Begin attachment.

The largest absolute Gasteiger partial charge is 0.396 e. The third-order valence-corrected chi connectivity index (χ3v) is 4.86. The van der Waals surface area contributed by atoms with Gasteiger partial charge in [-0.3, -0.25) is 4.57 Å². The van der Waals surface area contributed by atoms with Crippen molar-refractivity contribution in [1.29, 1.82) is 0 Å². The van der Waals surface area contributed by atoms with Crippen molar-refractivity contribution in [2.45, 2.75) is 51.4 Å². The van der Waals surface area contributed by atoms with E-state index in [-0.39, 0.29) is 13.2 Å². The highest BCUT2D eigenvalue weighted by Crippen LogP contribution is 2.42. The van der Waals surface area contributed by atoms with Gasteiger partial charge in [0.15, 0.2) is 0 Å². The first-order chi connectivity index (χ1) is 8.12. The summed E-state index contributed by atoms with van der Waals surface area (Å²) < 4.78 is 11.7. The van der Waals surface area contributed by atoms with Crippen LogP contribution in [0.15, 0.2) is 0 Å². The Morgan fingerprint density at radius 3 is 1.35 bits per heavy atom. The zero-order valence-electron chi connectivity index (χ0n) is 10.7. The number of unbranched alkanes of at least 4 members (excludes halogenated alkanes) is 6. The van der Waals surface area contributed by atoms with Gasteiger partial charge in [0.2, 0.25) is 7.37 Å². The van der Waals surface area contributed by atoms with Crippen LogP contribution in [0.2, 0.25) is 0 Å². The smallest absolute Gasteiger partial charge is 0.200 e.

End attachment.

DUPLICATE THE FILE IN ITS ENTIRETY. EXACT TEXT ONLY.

The largest absolute Gasteiger partial charge is 0.396 e. The third-order valence-corrected chi connectivity index (χ3v) is 4.86. The van der Waals surface area contributed by atoms with Gasteiger partial charge in [-0.3, -0.25) is 4.57 Å². The van der Waals surface area contributed by atoms with Crippen molar-refractivity contribution in [1.29, 1.82) is 0 Å². The van der Waals surface area contributed by atoms with Crippen molar-refractivity contribution in [2.45, 2.75) is 51.4 Å². The van der Waals surface area contributed by atoms with E-state index in [-0.39, 0.29) is 13.2 Å². The highest BCUT2D eigenvalue weighted by Crippen LogP contribution is 2.42. The van der Waals surface area contributed by atoms with Gasteiger partial charge in [0.15, 0.2) is 0 Å². The first-order chi connectivity index (χ1) is 8.12. The summed E-state index contributed by atoms with van der Waals surface area (Å²) < 4.78 is 11.7. The van der Waals surface area contributed by atoms with Crippen LogP contribution in [0.15, 0.2) is 0 Å². The Morgan fingerprint density at radius 3 is 1.35 bits per heavy atom. The zero-order valence-electron chi connectivity index (χ0n) is 10.7. The number of unbranched alkanes of at least 4 members (excludes halogenated alkanes) is 6. The van der Waals surface area contributed by atoms with Gasteiger partial charge in [0.2, 0.25) is 7.37 Å². The van der Waals surface area contributed by atoms with Crippen LogP contribution in [0.2, 0.25) is 0 Å². The smallest absolute Gasteiger partial charge is 0.200 e.